Name: Single Malt
Bottle Size: 70cl
Price: £46 (The Whisky Exchange)
Taste: Honey, malty, coastal, spicy
Finish: Long, floral, smokey, spicy
This is my first visit to the land of Inchmurrin. I had a single sample but decided to give it a fair test by getting a selection of 5 drams and do a side-by-side tasting.
Nose is very musty at first, think wet winter leaves with some cereal and fresh bread thrown in there also; this finishes with a slight metallic note. It’s quite an unusual nose that is dram has, not like anything I have had before from memory.
Onto the palate and you get a light but sugary sweet welcome, a little marzipan in there along with that slight cereal note just showing it’s head. It all leads onto a fairly short and metallic finish but it does come with a slightly warm, spiciness to it.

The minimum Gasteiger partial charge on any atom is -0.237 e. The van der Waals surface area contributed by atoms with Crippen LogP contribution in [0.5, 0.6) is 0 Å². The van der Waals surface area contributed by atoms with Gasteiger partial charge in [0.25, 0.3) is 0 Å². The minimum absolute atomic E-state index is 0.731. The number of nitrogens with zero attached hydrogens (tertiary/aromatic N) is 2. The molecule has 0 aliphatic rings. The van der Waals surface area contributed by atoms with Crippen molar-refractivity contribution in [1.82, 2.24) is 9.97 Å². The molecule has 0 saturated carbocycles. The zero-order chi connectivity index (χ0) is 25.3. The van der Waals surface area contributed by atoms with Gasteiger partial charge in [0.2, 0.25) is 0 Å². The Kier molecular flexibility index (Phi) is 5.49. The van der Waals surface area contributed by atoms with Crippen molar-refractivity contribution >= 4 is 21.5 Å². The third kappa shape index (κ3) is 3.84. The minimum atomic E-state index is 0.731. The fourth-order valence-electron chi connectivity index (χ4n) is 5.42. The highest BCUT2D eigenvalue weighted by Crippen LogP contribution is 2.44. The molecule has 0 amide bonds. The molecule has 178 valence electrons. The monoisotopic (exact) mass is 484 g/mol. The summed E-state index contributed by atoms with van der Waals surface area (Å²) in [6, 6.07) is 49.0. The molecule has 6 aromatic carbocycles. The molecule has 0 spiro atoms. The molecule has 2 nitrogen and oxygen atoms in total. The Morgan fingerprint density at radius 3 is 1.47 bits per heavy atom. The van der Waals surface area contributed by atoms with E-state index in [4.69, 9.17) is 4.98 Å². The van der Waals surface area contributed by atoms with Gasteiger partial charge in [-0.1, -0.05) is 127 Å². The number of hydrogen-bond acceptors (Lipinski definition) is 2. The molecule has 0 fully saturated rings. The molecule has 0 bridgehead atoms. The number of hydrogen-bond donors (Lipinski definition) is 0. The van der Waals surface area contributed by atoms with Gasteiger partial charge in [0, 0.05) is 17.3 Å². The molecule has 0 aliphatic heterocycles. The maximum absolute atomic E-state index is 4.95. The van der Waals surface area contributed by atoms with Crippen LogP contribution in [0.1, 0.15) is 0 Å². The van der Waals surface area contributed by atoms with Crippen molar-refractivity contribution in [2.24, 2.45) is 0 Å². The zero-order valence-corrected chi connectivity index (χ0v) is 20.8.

Not my favourite dram, the nose is not great and the metallic notes spoil it for me.
So I thought it would be interesting to try another 15 year old from the same bottler, Signatory, just from a slightly later cask, cask 28 rather than the mix of 24 & 25 that the last one was. Lets see how it compares.
The first thing that hits me is that metallic nose, just like the last one. The cereal note is also there but not quite as strong. In place of the cereal is some light fruit notes like green apples. This makes it a little lighter on the nose, not that the last wasn’t already though.